3-Week Series: Double Blessing


Summary: A sermon from the first chapter of Acts from a chapter by chapter series on Acts.


I. Introduction

A. Author and Date

1. Although the author is not named in the book we can gather from external evidences and from inferences of the book itself that Luke was the author.

2. The earliest of the external evidences appear in the Muratorian Canon (A.D. 170), where the explicit statement is made that Luke was the author of both the third Gospel and the “Acts of All the Apostles.”

3. Eusebius (A.D. 325) list information citing various sources that identify Luke as the author (Ecclesiastical History, 3.4).

4. Luke was born in Antioch of Syria and was taught in the science of medicine. Some late writers say he was also a prolific painter.

i. We know he was not born a Jew because Paul does not mention him among those of “the circumcision.”

ii. The date of his conversion is unknown but he joined Paul in Troas and journeyed with him into Macedonia.

5. Luke was a Gentile who had excellent training in Greek, knew the art of rhetoric, had superb research and compositional skills, was familiar with historic writings of Hellenistic tradition.

6. As to his death and age there is much uncertainty. He probably died as a martyr between 75 and A.D. 100.

7. William Ramsay, a notable archaeologist and Bible scholar, proved that the historical record of Acts is remarkably accurate regarding the specific practices, laws and customs of the period it purports to record; it is the work of contemporary eye-witnesses.

8. Luke’s Gospel is the first half of a single two-volume work (Luke-Acts), sharing purpose, themes, and theology with the book of Acts.

9. Two dates of the writing of this book are possible:

i. Between 70 and 80 A.D., which would have allowed Luke to use Mark in his Gospel.

ii. During Paul’s first imprisonment in Rome A.D. 64. This date is significant because it contains no allusions to events after Paul’s two-year imprisonment.

10. We are now embarking in a study of which we are eyewitnesses of this phenomenon, which is still present in the twenty-first century.

B. Theme, Purpose and Characteristic

1. In this book we see power exercised in the midst of persecution for it deals with a point in time of intense conflict. It is no wonder God says they will be filled with power when the Holy Spirit comes upon them, they would need it.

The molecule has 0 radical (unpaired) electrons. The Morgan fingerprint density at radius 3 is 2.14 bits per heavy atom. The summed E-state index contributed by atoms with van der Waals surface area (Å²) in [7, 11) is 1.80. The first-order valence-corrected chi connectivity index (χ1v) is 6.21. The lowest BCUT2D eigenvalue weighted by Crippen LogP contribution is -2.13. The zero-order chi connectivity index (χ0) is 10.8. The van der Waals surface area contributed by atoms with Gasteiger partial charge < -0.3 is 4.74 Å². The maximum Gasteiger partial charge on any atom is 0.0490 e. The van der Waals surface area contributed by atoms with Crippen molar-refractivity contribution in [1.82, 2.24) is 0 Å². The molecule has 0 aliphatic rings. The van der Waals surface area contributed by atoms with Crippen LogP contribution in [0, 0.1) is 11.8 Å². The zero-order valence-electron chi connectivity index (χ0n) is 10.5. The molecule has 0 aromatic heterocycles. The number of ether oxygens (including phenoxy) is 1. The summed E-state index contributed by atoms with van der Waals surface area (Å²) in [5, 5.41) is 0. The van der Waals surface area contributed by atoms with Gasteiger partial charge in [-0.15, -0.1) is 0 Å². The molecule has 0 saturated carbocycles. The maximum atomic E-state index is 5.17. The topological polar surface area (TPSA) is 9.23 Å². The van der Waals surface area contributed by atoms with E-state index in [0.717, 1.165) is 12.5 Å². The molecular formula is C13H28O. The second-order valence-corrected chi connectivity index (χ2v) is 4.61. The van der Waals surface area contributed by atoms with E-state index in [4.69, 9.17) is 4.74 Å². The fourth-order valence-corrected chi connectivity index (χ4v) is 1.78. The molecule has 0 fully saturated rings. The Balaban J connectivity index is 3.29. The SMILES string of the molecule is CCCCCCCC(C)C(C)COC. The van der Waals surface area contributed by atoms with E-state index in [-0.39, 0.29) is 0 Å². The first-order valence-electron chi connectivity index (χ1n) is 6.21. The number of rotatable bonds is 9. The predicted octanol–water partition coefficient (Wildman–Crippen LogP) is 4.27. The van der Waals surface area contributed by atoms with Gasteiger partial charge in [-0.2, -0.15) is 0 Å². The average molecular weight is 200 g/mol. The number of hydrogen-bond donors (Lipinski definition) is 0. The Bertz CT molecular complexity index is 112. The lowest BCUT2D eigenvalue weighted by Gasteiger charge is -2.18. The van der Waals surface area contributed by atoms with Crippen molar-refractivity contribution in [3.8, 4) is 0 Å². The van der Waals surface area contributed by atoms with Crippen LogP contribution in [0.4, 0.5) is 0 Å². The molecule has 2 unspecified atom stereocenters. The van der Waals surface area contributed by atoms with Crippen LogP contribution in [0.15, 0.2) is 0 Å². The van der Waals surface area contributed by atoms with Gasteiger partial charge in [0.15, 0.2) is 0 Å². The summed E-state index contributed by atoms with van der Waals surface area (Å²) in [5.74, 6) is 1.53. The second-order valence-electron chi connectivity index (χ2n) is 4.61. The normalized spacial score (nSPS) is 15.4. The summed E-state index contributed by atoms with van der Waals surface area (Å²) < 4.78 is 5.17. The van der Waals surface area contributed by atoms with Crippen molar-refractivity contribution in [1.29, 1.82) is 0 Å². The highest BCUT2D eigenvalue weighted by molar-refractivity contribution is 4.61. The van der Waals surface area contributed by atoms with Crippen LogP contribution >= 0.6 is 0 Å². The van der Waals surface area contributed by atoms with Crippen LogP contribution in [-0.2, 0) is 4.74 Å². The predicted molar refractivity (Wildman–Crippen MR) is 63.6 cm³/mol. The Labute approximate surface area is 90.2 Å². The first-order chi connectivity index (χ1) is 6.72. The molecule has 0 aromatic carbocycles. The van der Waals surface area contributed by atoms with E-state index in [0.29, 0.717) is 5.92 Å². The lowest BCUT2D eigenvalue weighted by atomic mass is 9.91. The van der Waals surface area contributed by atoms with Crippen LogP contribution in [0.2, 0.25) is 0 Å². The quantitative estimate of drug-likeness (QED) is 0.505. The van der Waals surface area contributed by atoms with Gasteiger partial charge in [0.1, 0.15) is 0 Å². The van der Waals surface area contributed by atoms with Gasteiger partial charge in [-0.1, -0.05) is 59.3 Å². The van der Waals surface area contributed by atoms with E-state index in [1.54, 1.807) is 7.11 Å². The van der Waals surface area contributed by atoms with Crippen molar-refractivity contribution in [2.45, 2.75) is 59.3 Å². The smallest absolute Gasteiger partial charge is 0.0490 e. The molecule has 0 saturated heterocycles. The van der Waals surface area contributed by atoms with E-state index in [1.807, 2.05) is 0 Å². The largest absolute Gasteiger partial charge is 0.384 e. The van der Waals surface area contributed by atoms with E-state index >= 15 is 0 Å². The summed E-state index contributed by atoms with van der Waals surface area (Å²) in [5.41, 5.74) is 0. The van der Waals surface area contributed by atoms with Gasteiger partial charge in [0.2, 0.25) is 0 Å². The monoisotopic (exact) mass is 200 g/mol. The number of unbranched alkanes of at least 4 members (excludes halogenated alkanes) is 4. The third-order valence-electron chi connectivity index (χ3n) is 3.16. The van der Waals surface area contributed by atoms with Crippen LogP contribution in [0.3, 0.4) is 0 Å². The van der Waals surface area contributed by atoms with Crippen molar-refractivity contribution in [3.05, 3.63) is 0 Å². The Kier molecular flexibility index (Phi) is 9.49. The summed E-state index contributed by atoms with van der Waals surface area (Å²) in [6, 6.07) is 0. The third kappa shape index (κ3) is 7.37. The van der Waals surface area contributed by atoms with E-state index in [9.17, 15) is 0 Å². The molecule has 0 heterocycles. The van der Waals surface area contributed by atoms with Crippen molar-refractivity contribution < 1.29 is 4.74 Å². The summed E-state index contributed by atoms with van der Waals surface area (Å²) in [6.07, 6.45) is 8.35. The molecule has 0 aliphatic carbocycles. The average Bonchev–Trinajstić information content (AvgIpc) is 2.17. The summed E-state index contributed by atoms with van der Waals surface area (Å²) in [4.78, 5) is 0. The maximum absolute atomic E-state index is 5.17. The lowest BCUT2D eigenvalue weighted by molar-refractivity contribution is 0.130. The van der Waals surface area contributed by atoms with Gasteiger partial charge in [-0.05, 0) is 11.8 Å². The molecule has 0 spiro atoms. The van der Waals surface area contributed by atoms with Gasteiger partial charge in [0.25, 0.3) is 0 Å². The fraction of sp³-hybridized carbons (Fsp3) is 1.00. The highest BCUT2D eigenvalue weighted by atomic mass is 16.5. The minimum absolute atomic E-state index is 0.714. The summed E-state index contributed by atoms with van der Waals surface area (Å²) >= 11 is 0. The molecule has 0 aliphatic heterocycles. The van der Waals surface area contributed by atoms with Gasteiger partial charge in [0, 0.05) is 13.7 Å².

2. This book is significant as a historical account of the birth and growth of the Christian church.

i. Acts is not a comprehensive history of the church, but rather a focused history centering on the beginnings of the church and ministry of certain apostles.

3. You will also find embedded in this book a defense presented to both Jews (4:8-12) and Gentiles (25:8-11), with the underlying purpose of conversion to Christianity. It also shows how they coped with pagan thoughts.

i. Luke is underlying the fulfillment of Israel’s hope giving testimony of the fact that God’s salvation had arrived through the Lord Jesus Christ.

4. We will also see principles that are employed in certain situations that would arise in a newly formed church. He wanted to legitimize the claims of the church as the authentic people of God in the present age.

II. A Living Lord (Experience)

A. (v 1) Reference to former writings

1In my former book, Theophilus, I wrote about all that Jesus began to do and to teach

1. The book opens with a reminder. The beloved physician had written previously a writing that we know as the Gospel of Luke.

2. Theophilus means “lover of God or Friend of God.”

3. In the previous book (St. Luke) Luke refers to him with a title of “most excellent” an expression used as a title of respect for a person of high social status and wealth, often a of rank in Roman society.

4. This would infer that Theophilus was just a subtitle for Flavious Clement (possibly), who was a cousin of Domitianus or a very influential person in the Roman culture.

5. He was a person that seems to want to learn more about Christianity or some commentaries say he may have been a Christian.

i. This seems to be true because the Christian movement was causing such a stir that it is likely that Rome had an investigation done to find out who these people calling themselves Christians were.

6. Luke wanted to show Rome that Christianity was harmless, innocent, and lawful, contrary to what many oppositionists were saying.

7. Jesus had just spent forty days with his disciples in his post resurrection ministry. He is seeking to move these weak self-centered disheartened disciples into a new beginning.

8. The Gospel of Luke describes only a beginning of what Jesus did and Acts is a continuation of His works to this day.

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